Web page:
After 40 minutes, Ramazan started ringing again but again no respond. He rang after 20 minutes but the driver’s mobile seemed to have been not working.
“Can you go to the bus station and ask other drivers. They might have some information,” his wife suggested.
He rushed to the bus station and met few van and bus drivers but none of them had any information. He came back home and started ringing but it didn’t work.
It was in the evening, when he heard his mobile ringing. He quickly answered the ring. Someone on other side of the phone was telling him that all seven van passengers had been kidnapped by unknown armed men. It could be Taliban or may be any other armed group.
Ramazan didn’t believe his ears. He didn’t tell his wife. He rushed to the bus station to confirm the news. Some drivers told him but they were not sure which van.
In the evening, he rang to his brother in Quetta City, Pakistan. His brother told him that he was in the bus station in Quetta City waiting for the van but he didn’t see the driver, Shukria and other passengers from the area.
It was getting dark and Ramazan was getting worried. He didn’t know, where to go or who to talk to? He was continuously ringing to the driver, but his mobile seemed to have switched off. His brother in Pakistan suggested him to go to the nearby Police Station to get help. But he was not sure, whether Police could help him.
It was on the social media, when the abduction news emerged. Later on, the national television confirmed the news of the seven passengers’ abduction including two women and a minor girl.
Family members and neighbours started coming Ramazan’s home. His wife fell unconscious, when she heard the news. People around were comforting them and giving them support. Ramazan’s lips were quivering. His throat was dried and bitter. His legs were shaking. He was walking here and there like a dead soul. He wanted to talk but didn’t know what to say. He never found himself so helpless. He wanted to cry but perhaps his tears had dried up.
The following day, community elders visited his home and promised to make all possible efforts to bring her daughter and six other hostages back home. He was assured not to lose his heart. Ramazan felt a sign of hope and thanked community elders for their support.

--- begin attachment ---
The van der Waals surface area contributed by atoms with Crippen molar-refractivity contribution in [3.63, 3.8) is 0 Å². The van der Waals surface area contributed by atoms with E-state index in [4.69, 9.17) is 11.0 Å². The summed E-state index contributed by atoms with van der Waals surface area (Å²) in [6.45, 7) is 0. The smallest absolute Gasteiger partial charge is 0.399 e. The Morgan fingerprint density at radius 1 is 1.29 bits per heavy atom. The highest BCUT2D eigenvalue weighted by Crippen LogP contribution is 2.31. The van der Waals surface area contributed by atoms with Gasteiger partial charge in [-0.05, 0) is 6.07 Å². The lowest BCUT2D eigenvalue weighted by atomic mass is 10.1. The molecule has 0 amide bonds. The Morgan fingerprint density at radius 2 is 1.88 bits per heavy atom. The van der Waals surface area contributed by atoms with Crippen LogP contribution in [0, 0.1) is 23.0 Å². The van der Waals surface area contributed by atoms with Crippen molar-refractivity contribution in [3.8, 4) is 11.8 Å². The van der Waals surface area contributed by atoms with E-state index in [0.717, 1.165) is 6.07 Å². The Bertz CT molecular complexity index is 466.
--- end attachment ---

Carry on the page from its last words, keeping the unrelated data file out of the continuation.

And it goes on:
He continuously prayed to God to look after his Shukria and reminded of how he thanked Him for being given a beautiful daughter.
After nearly one month in abduction, on 8th of November 2015, a group of Pashtoon elders from Guwar, District Zabul, Afghanistan brought seven dead bodies wrapped in coffins in Shajoi Hospital. The news of the seven dead bodies spread like a fire in the area and then to Dhamurdha village. People rushed to Shajoi Hospital to find their loved ones. Ramazan also hurried to the hospital. Among the dead bodies, there was also a tiny body wrapped in a white coffin. He couldn’t believe his eyes when he saw her beautiful daughter lying dead. He held her body up and pressed her against his chest and screamed loudly. The tears started rolling down on his cheeks like a tap water.
His family members grabbed him of his shoulders to support him while the hospital staff started removing the dead bodies on the ambulance to take them to the native village.
Later on, the doctor said that all victims’ throats had either been cut by a metal wire or a kite string coated glass. United Nations, Afghan Government and US have condemned the killings. Many Afghans termed it a religious and race motivated killing by unknown armed men.
When she was born her father named her Shukria, which means ‘thanks or thank you’. Being so happy at her birth, Ramazan must have thanked God for giving him a lovely daughter. Now, his Shukria has gone, many wonder what’s left him to thank God.
The writer lives in Cardiff City, UK and tweets at toyounasat. For more stories, please click on his blog www.myounas.com